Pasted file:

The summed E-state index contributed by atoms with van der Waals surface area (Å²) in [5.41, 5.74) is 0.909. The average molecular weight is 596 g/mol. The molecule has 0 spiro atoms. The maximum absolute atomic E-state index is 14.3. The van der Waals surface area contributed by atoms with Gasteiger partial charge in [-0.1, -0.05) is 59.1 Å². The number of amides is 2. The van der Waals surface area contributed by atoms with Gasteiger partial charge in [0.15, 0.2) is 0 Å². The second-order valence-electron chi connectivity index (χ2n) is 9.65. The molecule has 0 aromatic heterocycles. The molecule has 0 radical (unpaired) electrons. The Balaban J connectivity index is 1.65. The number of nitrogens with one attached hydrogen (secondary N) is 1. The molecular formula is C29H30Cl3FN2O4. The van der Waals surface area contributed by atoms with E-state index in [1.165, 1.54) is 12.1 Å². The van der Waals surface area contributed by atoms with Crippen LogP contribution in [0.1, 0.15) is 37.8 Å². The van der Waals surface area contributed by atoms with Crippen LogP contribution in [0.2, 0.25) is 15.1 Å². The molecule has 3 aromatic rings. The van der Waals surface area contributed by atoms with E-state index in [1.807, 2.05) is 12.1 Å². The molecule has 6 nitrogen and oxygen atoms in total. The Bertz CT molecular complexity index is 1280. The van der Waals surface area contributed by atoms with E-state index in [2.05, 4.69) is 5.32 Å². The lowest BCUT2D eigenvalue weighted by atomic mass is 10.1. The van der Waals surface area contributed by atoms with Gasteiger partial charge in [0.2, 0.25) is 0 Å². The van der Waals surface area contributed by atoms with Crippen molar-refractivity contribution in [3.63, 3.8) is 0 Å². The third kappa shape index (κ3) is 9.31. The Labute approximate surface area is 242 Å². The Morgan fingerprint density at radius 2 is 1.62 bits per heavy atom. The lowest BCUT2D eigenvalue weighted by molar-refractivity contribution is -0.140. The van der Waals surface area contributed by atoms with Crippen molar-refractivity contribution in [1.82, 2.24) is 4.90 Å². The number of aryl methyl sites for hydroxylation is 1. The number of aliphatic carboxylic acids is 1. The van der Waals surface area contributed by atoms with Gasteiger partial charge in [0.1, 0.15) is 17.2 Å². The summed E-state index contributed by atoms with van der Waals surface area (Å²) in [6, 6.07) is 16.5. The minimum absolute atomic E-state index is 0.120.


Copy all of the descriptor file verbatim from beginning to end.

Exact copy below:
The summed E-state index contributed by atoms with van der Waals surface area (Å²) in [5.41, 5.74) is 0.909. The average molecular weight is 596 g/mol. The molecule has 0 spiro atoms. The maximum absolute atomic E-state index is 14.3. The van der Waals surface area contributed by atoms with Gasteiger partial charge in [-0.1, -0.05) is 59.1 Å². The number of amides is 2. The van der Waals surface area contributed by atoms with Gasteiger partial charge in [0.15, 0.2) is 0 Å². The second-order valence-electron chi connectivity index (χ2n) is 9.65. The molecule has 0 aromatic heterocycles. The molecule has 0 radical (unpaired) electrons. The Balaban J connectivity index is 1.65. The number of nitrogens with one attached hydrogen (secondary N) is 1. The molecular formula is C29H30Cl3FN2O4. The van der Waals surface area contributed by atoms with E-state index in [1.165, 1.54) is 12.1 Å². The van der Waals surface area contributed by atoms with Crippen LogP contribution in [0.1, 0.15) is 37.8 Å². The van der Waals surface area contributed by atoms with Crippen LogP contribution in [0.2, 0.25) is 15.1 Å². The molecule has 3 aromatic rings. The van der Waals surface area contributed by atoms with E-state index in [1.807, 2.05) is 12.1 Å². The molecule has 6 nitrogen and oxygen atoms in total. The Bertz CT molecular complexity index is 1280. The van der Waals surface area contributed by atoms with E-state index in [2.05, 4.69) is 5.32 Å². The lowest BCUT2D eigenvalue weighted by atomic mass is 10.1. The van der Waals surface area contributed by atoms with Gasteiger partial charge in [0.2, 0.25) is 0 Å². The van der Waals surface area contributed by atoms with Crippen molar-refractivity contribution in [3.63, 3.8) is 0 Å². The third kappa shape index (κ3) is 9.31. The Labute approximate surface area is 242 Å². The Morgan fingerprint density at radius 2 is 1.62 bits per heavy atom. The lowest BCUT2D eigenvalue weighted by molar-refractivity contribution is -0.140. The van der Waals surface area contributed by atoms with Crippen molar-refractivity contribution in [1.82, 2.24) is 4.90 Å². The number of aryl methyl sites for hydroxylation is 1. The number of aliphatic carboxylic acids is 1. The van der Waals surface area contributed by atoms with Gasteiger partial charge in [0.1, 0.15) is 17.2 Å². The summed E-state index contributed by atoms with van der Waals surface area (Å²) in [6, 6.07) is 16.5. The minimum absolute atomic E-state index is 0.120.